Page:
The internationally recognized subspecialists at the OSUCCC – James believe the best way to treat patients and manage their disease successfully is to deliver the latest, most effective treatments and follow-up available.
Because these renowned subspecialists understand that cancer is complex, they use the most effective means of treating patients through an expert team approach that reaches across medical disciplines (radiation oncologists, surgical oncologists, medical oncologists, molecular and biological pathologists, genetic scientists and more) to design the very best treatment plan and therapies to target each patient’s specific cancer — offering improved outcomes, faster responses and fewer side effects.
Advantages of Microsurgical Reconstruction
For many patients diagnosed with cancer, the emotional distress of the illness can be heightened by concerns about physical changes that may arise as a result of treatment.
Microsurgical reconstruction involves microscopes to work with tissue at a vascular level, helping to restore appearance and improve overall quality of life for many patients. Reconstruction does not interfere with other treatments or increase the risk of cancer recurrence.
The natural contour of the breast can be safely and effectively restored through the insertion of a prosthetic implant or the use of a muscle flap procedure.
What Breast Reconstruction Treatments Do We Offer?
Our expert microsurgeons are skilled in numerous procedures, including the following:
- Prosthetic Reconstruction with Expanders and Implants: With prosthetic implants, a tissue expander is first inserted beneath the pectoral muscle, and saline solution is injected into the expander to stretch the tissues for a period of weeks or months, until the desired volume is obtained; at that time, the tissue expander is replaced by a permanent implant
- Latissimus Dorsi Flap: A type of surgery in which the latissimus dorsi back muscle, along with skin, fat and blood vessels, is moved to the chest via a tunnel under the skin to form either a new breast mound or a pocket for a breast implant
- TRAM Flap: A type of surgery in which a portion of the lower abdomen (the rectus abdominis muscle), along with skin, fat and blood vessels, is moved to the chest via a tunnel under the skin; a TRAM flap forms a natural-looking breast, so the patient usually does not need a breast implant. Also called transverse rectus abdominis myocutaneous flap
- DIEP Flap: A type of surgery in which blood vessels called deep inferior epigastric perforators (DIEP), as well as the skin and fat connected to them, are removed from the lower abdomen and used for reconstruction; unlike in the TRAM procedure, muscle is left in place
- GAP Flap: This procedure uses the gluteal artery perforator blood vessel, which runs through the buttocks, as well as a section of skin and fat to reconstruct the breast; because no muscle is used, a GAP flap is considered a muscle-sparing type of flap
- TUG Flap: This procedure uses the transverse upper gracilis blood vessel, which runs through the upper thigh area, which reduces visible scarring
- Free Flap: This procedure uses a patient’s own muscle tissues to re-create the breast, without the need for implants; though highly effective, this can be a more prolonged operative procedure, sometimes requiring blood transfusion and more recovery time
- Surgery on Opposite Breast: For symmetry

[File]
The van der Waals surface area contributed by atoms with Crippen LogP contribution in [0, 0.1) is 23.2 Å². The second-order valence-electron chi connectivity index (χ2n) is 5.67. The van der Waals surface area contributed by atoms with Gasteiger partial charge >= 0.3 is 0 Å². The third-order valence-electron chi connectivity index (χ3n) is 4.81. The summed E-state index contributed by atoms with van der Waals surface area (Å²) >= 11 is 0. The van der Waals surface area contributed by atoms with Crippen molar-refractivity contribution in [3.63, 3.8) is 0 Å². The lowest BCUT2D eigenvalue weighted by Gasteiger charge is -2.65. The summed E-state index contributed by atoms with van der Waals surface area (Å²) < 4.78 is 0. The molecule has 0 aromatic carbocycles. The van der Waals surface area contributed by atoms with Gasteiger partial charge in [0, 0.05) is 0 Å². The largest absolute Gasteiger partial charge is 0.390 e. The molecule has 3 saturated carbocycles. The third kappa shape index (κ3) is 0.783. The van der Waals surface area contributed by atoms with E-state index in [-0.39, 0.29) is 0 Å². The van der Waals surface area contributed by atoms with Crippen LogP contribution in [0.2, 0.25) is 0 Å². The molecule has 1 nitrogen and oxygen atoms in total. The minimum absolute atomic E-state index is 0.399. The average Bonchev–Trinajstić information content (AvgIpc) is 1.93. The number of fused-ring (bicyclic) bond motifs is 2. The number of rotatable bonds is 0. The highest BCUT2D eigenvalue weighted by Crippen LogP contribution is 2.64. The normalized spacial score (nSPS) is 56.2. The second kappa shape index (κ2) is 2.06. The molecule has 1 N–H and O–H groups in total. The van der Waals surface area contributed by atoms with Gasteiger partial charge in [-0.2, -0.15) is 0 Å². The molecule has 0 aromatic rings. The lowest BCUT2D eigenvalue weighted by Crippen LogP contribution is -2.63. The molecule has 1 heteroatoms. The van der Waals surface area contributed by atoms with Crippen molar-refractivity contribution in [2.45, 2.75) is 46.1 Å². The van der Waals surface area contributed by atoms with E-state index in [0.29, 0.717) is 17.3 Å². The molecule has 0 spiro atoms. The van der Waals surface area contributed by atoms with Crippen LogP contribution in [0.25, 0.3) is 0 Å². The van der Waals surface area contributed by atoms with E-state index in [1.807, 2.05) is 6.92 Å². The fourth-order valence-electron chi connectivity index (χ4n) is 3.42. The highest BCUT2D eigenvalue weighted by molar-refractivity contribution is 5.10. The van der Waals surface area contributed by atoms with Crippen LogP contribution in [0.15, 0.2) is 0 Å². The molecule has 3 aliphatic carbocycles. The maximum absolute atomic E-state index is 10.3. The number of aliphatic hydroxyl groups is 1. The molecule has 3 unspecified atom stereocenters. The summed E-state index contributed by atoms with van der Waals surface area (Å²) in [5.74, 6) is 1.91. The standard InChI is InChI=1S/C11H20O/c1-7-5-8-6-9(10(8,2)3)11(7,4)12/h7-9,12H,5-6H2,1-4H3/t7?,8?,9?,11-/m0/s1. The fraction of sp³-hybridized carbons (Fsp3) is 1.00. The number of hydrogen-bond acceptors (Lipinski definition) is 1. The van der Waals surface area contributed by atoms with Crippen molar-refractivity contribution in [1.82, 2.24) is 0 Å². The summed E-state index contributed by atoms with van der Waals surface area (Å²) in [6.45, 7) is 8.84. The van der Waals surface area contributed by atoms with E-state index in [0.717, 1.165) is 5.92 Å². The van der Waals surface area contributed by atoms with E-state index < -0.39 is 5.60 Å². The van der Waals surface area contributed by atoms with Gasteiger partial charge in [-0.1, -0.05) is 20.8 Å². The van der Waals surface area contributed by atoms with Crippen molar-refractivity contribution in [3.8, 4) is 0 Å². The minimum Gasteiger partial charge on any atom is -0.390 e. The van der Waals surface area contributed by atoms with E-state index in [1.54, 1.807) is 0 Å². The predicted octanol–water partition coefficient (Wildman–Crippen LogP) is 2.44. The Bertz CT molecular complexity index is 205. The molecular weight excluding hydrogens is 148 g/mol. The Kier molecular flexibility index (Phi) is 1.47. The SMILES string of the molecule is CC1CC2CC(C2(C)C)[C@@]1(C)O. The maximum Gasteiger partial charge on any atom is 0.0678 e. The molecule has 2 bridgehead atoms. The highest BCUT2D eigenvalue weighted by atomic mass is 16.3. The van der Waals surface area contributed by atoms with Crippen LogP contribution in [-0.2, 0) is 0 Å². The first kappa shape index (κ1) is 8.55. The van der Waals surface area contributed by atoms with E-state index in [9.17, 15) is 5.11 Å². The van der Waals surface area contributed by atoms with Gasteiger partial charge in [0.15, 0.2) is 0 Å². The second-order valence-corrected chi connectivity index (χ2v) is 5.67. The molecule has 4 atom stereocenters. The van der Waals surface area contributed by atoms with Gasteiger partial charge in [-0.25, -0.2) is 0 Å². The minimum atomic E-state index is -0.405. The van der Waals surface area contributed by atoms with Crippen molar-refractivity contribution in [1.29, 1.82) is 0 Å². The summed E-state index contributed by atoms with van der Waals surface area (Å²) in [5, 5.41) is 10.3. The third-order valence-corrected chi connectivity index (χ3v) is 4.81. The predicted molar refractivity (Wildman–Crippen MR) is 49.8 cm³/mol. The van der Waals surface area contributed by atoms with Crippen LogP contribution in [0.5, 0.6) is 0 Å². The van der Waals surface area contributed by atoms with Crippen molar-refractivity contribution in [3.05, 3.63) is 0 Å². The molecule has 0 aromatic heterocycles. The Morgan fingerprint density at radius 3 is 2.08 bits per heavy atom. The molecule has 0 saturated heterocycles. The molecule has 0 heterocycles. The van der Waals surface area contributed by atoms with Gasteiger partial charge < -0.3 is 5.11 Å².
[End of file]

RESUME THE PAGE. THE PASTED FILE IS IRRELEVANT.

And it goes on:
- Nipple Areola Reconstruction: A procedure in which a nipple mound is created on the reconstructed breast; the areola can then be either tattooed or reconstructed with a skin graft taken from elsewhere on the body
Who Are Candidates for Breast Surgery?
Most women undergoing a mastectomy or lumpectomy are candidates for breast reconstruction. The type of reconstruction used may depend on one’s body, cancer type, personal goals and need for other therapies.
When Can Breast Reconstruction Surgery Take Place?
By including reconstruction consultation as part of their overall treatment plan, patients have the opportunity to make informed choices about their desired outcomes. Based on the unique medical history of each patient, a recommendation will generally be made for one of the following:
- Immediate reconstruction, performed at the same time as the mastectomy
- Delayed reconstruction, performed after recovery from the mastectomy is complete; if radiation is part of the treatment protocol, the surgeon may recommend delayed reconstruction
Other Types of Reconstructive Surgery
The OSUCCC – James offers world-class specialists in reconstructive surgery for the body wall, head and neck, as well as gynecological and urology issues. And as pioneers in esophageal reconstruction, we do more per year than almost any other hospital in the nation.
We are also proud members of the Armed Forces Institute of Regenerative Medicine (AFIRM) — a multi-institutional project for head, neck and craniofacial reconstruction, as well as limb salvage, where we work to maximize function for patients who have incurred partial or full loss of a limb, and non-healing, chronic wounds.
The Future of Reconstructive Surgery — 3-D Printing
The OSUCCC – James is proud to have our own 3-D printing center, which will soon enable us to model, replicate and replace body parts entirely from plastics. Currently, most methods involve borrowing tissue from other bodily parts and manually shaping it into the structure, but 3-D printing will enable us to literally grow our own plastics — printing bones, tissue and cells.
If you are contemplating reconstructive surgery, or if you want a second opinion or just want to speak to a reconstructive surgery specialist, we are here to help you. Call 800-293-5066 or 614-293-5066 to make an appointment.